Testimonies collected by Human Right Watch highlighted the plight of gay Burundians. One victim revealed how their own parents or neighbors would subject them to severe beatings, how they would get evicted from their apartments, or how they would get fired from their jobs. In the rural areas, discriminatory acts are even more intense, and according to MUCO – an organization advocating for LGBT rights in Burundi - “the pre-conceived idea that homosexuality is a phenomenon brought about by the white colonizers is still very much alive” .
Since 2009, another NGO MOLI has recorded and documented many cases of discrimination, arrests, abuses, threats and corruption directed at the LGBT community. It is important to note that for the penalty under article 567 to be incurred, the homosexual act has to be caught or witnessed red-handed. Therefore, any arrest based on presumption of guilt should be considered illegal. Clearly, as proven by the registered cases by MOLI, all arrests or interrogations made by the police were based on speculations established on gender discrimination.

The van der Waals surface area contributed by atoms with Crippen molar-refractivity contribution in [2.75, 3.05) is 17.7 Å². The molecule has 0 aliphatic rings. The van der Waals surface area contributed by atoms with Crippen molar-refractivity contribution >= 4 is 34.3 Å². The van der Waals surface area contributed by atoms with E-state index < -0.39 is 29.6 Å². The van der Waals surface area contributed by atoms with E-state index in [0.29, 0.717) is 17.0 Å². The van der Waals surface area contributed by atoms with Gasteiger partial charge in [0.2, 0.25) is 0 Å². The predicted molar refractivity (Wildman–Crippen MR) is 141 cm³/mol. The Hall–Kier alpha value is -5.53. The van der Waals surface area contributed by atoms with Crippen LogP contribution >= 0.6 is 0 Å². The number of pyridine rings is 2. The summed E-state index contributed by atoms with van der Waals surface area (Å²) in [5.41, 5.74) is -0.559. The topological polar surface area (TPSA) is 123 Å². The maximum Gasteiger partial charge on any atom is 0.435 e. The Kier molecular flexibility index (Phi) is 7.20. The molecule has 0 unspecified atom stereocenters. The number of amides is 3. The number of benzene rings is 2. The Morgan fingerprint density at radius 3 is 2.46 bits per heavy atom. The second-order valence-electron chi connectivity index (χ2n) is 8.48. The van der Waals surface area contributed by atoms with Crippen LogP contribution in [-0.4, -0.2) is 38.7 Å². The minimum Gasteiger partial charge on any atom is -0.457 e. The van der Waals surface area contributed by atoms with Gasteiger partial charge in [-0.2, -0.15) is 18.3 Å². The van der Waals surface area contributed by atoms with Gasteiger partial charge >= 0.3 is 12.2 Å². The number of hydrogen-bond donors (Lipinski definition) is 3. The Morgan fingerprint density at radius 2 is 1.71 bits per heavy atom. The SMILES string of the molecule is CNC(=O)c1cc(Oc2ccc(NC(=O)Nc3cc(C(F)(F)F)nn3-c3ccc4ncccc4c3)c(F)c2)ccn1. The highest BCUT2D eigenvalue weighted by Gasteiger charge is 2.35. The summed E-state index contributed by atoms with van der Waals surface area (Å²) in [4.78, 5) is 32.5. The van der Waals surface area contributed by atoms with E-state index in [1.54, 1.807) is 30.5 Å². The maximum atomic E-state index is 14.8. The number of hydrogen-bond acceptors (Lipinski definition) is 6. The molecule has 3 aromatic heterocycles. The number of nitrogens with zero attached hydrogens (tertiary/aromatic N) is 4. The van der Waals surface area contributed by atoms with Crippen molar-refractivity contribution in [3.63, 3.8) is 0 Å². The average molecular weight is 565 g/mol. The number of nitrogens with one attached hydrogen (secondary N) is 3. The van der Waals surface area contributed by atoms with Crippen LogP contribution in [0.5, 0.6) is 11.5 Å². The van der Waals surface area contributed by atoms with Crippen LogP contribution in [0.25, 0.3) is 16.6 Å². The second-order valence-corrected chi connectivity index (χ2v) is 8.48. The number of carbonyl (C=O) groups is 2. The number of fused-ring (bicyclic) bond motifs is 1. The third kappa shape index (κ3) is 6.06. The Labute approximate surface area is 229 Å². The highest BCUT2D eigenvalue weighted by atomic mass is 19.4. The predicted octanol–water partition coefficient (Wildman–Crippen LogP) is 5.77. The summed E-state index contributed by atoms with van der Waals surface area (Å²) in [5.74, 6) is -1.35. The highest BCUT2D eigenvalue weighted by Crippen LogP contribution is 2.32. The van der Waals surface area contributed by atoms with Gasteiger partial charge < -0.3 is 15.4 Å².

Given that the daily situation for the LGBT community is already complicated from a social perspective, and their freedoms being impaired, it is imperative to ask what are the consequences of the 1/05 law on LGBT people’s detention rights?
As aforementioned, the day-to-day life of LGBT persons in Burundian society is one of high discrimination. Hence, it is easy to conceive what their conditions of detention are even more so. It is important to note that there is very little information available on the penal conditions of the LGBT community", David notes. Consequently, the aim here is not to denounce or speculate about any treatment that may occur in prison towards the LGBT community, but rather to try and evaluate the consequences that the current situation can have on the rights of the LGBT people regarding their incarceration.